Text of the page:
9. RNLaborNurse4U

    Dealing with OB docs...

    That MD is just being an ass. No need to be snippy at you like that. We carry spectralink phones -- can you do that, and page the MD from that phone to call you back? You'd be able to answer it in less than 45 seconds ;-)
  10. RNLaborNurse4U

    Long hair for interviews

    Just keep it neat, professional, and nothing too fancy (nor too "thrown back"). Wear it how you would wear your business casual clothing. I have very long hair, and I just make sure it's styled neatly, with the top and sides pulled back behind my ears.
  11. RNLaborNurse4U

    Showing a nurse for an interview

    Just watch and absorb what you see the RN doing. I love having new nurses/potential hires to follow me on L&D. I actually try to do some teaching and discuss why I am doing what I am doing.
  12. RNLaborNurse4U

    Do you have gifts for your new moms??

    We just started giving out these little (maybe 4-6 servings) of locally made cakes. Cost to the hospital is reported to be $22 per cake. I think they can spend the money more wisely by investing in a good catering/food service that is available 24/7 for the new moms/dads. The biggest complaint is the lack of food after 7pm (our food service stops at that time), and it's just regular old hospital food. Our hospital cafeteria also closes at 7pm (6pm on weekends!!) so there is no other alternative for in house food service for moms that deliver on 2nd/3rd shift.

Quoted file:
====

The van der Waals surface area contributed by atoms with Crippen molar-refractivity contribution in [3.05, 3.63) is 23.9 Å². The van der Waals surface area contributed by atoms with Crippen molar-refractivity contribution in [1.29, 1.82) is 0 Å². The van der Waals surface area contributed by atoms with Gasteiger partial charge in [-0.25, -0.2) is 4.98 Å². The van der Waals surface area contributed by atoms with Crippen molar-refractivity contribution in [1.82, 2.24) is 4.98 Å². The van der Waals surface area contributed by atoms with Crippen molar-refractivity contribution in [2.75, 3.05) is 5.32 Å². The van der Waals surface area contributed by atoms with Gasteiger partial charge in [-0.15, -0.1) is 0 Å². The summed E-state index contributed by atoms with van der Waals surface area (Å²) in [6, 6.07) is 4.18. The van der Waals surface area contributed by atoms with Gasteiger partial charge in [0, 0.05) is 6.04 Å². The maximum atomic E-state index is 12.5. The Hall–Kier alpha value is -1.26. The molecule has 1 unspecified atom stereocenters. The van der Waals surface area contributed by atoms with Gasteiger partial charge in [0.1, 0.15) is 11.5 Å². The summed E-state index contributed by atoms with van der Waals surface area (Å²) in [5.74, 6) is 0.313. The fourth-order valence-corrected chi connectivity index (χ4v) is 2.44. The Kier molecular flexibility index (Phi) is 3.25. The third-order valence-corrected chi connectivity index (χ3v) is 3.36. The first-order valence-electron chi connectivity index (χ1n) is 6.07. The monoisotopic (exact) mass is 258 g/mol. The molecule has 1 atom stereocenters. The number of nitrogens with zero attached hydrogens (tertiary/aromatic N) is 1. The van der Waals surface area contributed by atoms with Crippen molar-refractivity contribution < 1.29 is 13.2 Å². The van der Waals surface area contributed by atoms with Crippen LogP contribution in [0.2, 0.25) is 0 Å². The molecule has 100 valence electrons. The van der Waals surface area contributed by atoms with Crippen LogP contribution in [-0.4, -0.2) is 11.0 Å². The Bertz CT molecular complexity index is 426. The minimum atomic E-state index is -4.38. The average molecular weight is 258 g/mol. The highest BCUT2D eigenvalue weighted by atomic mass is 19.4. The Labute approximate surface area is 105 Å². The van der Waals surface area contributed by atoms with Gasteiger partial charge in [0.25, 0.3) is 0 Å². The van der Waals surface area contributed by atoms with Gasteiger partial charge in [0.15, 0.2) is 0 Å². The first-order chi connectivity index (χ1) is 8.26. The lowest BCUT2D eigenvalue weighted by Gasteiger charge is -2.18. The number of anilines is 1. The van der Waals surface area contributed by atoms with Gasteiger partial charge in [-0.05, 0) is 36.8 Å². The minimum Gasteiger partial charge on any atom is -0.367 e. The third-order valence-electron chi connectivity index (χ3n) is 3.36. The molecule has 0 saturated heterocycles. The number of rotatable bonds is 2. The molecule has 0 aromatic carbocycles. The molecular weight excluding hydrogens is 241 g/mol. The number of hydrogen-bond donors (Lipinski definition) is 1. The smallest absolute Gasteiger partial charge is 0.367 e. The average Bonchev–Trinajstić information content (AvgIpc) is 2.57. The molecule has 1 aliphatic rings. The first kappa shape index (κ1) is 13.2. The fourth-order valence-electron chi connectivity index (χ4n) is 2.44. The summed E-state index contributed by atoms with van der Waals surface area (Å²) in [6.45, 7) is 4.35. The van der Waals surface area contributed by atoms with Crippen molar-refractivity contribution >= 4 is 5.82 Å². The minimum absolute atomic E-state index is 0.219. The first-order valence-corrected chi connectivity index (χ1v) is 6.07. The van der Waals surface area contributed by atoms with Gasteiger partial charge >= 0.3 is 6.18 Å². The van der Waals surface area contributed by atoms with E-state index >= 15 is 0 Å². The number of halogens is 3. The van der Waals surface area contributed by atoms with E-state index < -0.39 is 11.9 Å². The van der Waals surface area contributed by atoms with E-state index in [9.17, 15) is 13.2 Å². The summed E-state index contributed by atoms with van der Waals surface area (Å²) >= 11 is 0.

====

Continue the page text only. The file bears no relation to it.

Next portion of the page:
13. RNLaborNurse4U

    Adoption ethics

    If a nurse was interesting in adopting the baby, she would have to have NO contact or care of the mother-baby couplet in the hospital. The potential adoptive mother would need to go through the usual channels of adoption - her attorney would need to contact the birth mother's agency, and go from there.
  14. RNLaborNurse4U

    Blood pressure monitoring during an induction

    With pitocin inductions, we take a BP with each dosage increase (depends on if it's "slow pit" or "rapid pit"). Rapid pit is Q15 min, slow pit is Q30 min. Maintaining the pit drip is BP Q30min.
  15. RNLaborNurse4U

    holding legs during pushing

    Those looky-loos in the room doing nothing to help mom out with her labor contractions -- guess what? They get put to work during pushing. They get to hold mom's legs!
  16. RNLaborNurse4U

    Straight cath or foley cath for labor patients??

    I can't find the study that shows an increased risk of UTI with the use of a foley, versus use of straight caths. I know I have that study printed out somewhere in this mess of an office/house!!! Anyway, the rationale for using intermittent caths after epidural placement is that there is less trauma to the urethra and bladder, and decreased exposure to bacteria and other organisms. If you have a foley in place, you have that constant irritation of the catheter tube in the urethra (creating micro tears, allowing organisms an entry port into the urinary tract and bloodstream). You also have that constant open port for organisms to travel up the foley catheter into the bladder, by having a continuous catheter in place.